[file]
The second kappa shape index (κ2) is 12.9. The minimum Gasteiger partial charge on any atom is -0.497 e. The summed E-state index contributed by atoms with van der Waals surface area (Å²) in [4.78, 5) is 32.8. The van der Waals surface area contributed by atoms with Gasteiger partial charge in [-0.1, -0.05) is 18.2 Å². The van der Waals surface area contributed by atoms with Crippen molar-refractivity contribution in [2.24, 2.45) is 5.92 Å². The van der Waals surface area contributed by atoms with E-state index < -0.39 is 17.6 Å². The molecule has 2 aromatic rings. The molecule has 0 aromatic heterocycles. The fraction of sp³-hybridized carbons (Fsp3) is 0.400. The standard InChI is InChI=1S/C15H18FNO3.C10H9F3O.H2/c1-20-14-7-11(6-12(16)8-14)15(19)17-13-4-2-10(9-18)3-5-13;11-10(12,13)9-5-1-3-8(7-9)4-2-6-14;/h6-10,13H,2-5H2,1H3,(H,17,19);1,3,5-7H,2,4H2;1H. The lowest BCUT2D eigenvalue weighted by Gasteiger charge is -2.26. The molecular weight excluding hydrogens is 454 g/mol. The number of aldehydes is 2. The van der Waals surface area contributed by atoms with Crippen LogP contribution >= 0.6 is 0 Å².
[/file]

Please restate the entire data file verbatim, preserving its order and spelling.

The second kappa shape index (κ2) is 12.9. The minimum Gasteiger partial charge on any atom is -0.497 e. The summed E-state index contributed by atoms with van der Waals surface area (Å²) in [4.78, 5) is 32.8. The van der Waals surface area contributed by atoms with Gasteiger partial charge in [-0.1, -0.05) is 18.2 Å². The van der Waals surface area contributed by atoms with Crippen molar-refractivity contribution in [2.24, 2.45) is 5.92 Å². The van der Waals surface area contributed by atoms with E-state index < -0.39 is 17.6 Å². The molecule has 2 aromatic rings. The molecule has 0 aromatic heterocycles. The fraction of sp³-hybridized carbons (Fsp3) is 0.400. The standard InChI is InChI=1S/C15H18FNO3.C10H9F3O.H2/c1-20-14-7-11(6-12(16)8-14)15(19)17-13-4-2-10(9-18)3-5-13;11-10(12,13)9-5-1-3-8(7-9)4-2-6-14;/h6-10,13H,2-5H2,1H3,(H,17,19);1,3,5-7H,2,4H2;1H. The lowest BCUT2D eigenvalue weighted by Gasteiger charge is -2.26. The molecular weight excluding hydrogens is 454 g/mol. The number of aldehydes is 2. The van der Waals surface area contributed by atoms with Crippen LogP contribution >= 0.6 is 0 Å².